What Are ARBs and How Do They Work?
Angiotensin II receptor blockers (ARBs) or angiotensin II receptor antagonists work by reducing the action of angiotensin II (a substance that narrows your blood vessels and contributes to salt and water retention in the body). ARBs are used to treat high blood pressure, heart failure, and chronic kidney disease. They may also be prescribed following a heart attack.
Blood vessels in the body are either tightened or widened to provide less blood or more blood to different parts of the body by signals (angiotensin II being one of the important signals) received by a type of protein called angiotensin receptors. These receptors are found in the heart, blood vessels, and kidney. ARBs block certain receptors of angiotensin II, thus blood vessels relax and widen (dilate). This action helps to lower blood pressure and prevent damage to the heart and kidneys.
How Are ARBs Used?
ARBs may be used for:
- High blood pressure
- Heart failure
- Chronic kidney disease
- Kidney disease caused by diabetes
What Are Side Effects of ARBs?
Common side effects of ARBs include:
- Dizziness or lightheadedness
- Severe vomiting and diarrhea
- Sinus problems and upper respiratory tract infection
- Muscle cramps or weakness, back or leg pain
- Change of taste in the mouth (metallic or salty)
Other rare but severe side effects include:
- Angioedema (rapid edema, or swelling, of the area beneath the skin)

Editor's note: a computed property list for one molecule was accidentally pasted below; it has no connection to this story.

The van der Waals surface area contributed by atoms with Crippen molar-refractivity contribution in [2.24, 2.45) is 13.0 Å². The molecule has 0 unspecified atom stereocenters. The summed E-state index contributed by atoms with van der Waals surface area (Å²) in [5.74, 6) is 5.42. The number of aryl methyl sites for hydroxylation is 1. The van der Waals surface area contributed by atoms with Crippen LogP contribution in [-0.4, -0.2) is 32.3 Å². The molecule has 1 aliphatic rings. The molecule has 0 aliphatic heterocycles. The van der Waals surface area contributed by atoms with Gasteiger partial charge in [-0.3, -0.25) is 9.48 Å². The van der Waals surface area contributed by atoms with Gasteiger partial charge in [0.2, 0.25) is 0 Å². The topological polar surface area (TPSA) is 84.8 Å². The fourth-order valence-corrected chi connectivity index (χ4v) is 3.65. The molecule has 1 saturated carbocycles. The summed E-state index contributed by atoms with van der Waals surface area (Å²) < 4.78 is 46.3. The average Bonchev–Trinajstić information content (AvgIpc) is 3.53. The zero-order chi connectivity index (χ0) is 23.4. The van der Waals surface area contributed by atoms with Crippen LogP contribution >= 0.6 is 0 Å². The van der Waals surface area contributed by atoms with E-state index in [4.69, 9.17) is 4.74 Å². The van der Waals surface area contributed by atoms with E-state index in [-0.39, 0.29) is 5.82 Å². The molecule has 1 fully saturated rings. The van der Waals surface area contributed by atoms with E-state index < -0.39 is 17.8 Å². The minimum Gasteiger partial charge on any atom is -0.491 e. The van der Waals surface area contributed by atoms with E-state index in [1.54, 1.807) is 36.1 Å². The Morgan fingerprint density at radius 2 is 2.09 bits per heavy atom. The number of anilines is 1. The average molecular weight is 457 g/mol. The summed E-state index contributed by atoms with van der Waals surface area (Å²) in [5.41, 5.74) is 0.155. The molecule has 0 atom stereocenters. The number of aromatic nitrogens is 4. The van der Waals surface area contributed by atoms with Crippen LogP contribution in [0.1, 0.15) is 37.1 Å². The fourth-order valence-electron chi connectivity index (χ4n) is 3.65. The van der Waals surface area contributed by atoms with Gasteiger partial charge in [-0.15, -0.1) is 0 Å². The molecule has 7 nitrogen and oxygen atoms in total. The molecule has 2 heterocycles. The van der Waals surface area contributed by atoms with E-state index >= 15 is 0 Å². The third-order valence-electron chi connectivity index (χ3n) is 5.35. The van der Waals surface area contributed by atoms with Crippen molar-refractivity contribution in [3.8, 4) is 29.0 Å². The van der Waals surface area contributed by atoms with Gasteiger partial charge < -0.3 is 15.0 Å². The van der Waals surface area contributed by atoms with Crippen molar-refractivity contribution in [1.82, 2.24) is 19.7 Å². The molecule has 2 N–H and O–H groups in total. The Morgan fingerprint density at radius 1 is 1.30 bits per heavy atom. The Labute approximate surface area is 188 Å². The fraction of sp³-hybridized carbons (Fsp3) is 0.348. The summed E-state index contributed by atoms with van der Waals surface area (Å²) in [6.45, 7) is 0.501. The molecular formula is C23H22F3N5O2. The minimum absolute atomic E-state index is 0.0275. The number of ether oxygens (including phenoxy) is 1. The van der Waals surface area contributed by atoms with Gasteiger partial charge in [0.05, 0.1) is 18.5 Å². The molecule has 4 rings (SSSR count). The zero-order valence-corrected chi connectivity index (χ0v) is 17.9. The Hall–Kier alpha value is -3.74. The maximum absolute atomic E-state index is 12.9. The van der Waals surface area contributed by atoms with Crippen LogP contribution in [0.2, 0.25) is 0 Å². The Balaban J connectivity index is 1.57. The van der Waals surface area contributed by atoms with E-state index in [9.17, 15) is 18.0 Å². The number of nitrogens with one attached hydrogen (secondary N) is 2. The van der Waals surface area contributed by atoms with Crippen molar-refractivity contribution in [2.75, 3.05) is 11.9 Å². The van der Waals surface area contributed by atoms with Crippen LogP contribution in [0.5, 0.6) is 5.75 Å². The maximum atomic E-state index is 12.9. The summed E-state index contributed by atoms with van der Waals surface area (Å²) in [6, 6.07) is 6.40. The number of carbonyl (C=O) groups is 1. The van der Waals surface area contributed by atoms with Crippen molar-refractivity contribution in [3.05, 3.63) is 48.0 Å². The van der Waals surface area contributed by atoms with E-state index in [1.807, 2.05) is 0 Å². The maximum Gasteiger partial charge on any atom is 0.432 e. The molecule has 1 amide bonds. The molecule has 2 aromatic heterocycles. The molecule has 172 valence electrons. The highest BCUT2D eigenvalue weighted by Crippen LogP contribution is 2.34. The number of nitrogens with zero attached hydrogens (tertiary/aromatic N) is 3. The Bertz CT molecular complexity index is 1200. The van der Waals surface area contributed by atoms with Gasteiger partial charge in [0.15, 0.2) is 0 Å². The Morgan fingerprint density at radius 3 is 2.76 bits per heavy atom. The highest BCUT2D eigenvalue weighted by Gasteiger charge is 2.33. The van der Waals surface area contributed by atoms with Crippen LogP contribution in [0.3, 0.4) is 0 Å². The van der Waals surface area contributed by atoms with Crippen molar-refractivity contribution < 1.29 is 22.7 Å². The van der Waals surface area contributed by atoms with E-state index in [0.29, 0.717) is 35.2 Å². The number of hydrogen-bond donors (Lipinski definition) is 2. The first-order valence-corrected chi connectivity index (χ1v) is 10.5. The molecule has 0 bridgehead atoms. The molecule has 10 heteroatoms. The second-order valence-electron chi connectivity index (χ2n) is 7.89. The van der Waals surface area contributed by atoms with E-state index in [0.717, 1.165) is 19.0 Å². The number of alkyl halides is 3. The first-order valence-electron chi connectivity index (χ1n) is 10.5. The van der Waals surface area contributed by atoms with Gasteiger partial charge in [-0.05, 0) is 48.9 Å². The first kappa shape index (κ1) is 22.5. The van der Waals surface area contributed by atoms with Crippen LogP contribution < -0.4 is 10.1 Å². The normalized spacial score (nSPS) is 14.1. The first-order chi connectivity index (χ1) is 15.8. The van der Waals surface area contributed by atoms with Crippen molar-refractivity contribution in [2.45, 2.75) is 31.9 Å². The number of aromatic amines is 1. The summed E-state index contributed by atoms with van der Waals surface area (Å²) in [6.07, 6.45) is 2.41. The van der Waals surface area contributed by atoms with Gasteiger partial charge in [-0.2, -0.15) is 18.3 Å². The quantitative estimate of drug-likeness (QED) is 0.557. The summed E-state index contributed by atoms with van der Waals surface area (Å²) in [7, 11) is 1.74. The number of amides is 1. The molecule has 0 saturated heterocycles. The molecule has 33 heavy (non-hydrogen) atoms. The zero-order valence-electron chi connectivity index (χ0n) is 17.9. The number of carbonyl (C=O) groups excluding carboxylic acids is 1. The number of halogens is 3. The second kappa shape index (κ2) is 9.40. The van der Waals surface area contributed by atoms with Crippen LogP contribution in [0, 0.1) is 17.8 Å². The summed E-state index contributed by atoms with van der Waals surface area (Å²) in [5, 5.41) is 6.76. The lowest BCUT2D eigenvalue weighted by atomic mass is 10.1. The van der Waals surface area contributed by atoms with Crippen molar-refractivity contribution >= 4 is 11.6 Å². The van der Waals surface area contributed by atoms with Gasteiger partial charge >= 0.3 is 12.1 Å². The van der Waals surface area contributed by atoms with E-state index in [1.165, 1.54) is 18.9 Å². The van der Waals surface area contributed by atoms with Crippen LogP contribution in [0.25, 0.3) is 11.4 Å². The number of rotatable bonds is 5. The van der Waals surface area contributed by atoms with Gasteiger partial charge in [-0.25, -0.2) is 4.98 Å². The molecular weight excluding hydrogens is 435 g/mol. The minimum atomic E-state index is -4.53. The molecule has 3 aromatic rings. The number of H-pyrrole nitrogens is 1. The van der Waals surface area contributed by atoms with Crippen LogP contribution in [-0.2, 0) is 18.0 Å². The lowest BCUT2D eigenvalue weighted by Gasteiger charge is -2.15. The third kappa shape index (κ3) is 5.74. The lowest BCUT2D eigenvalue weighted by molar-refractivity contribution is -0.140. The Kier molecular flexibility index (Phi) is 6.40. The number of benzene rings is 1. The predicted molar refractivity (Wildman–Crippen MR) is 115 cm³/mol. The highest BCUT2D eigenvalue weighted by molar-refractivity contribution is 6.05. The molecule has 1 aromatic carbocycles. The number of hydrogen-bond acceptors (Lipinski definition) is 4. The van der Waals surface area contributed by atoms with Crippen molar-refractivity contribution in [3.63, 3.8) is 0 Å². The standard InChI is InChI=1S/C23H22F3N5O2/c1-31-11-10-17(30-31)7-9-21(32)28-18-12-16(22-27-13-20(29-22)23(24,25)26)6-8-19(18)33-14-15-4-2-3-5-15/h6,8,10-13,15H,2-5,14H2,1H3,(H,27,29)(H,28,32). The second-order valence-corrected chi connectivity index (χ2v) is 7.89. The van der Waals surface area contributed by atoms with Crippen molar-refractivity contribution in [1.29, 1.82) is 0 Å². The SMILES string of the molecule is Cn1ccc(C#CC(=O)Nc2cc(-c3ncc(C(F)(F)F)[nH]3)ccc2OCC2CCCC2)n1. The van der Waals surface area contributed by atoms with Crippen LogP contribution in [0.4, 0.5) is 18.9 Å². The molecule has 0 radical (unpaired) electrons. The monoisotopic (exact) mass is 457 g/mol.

- Increased potassium levels in the blood (hyperkalemia)
- Organ failure
- Serious allergic reactions
- Decrease in white blood cells and platelets
The information contained herein is not intended to cover all possible side effects, precautions, warnings, drug interactions, allergic reactions, or adverse effects. Check with your doctor or pharmacist to make sure these drugs do not cause any harm when you take them along with other medicines. Never stop taking your medication and never change your dose or frequency without consulting your doctor.
The most recent guidelines for the management of hypertension include ARBs. ARBs have consistently shown the benefit of lowering blood pressure and have demonstrated favorable tolerability. ARBs play a role in various mechanisms, including renal protection and uric acid reduction.
Generally, ACE inhibitors should remain the initial treatment of choice for hypertension. ARBs are used for patients who are unable to tolerate ACE inhibitors.
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NCBI. Angiotensin II Receptor Blockers (ARB).
NCBI. Angiotensin II receptor blockers.
Medscape. Which medications in the drug class ARBs are used in the treatment of Hypertension?
FDA. Recalls of Angiotensin II Receptor Blockers (ARBs) including Valsartan, Losartan and Irbesartan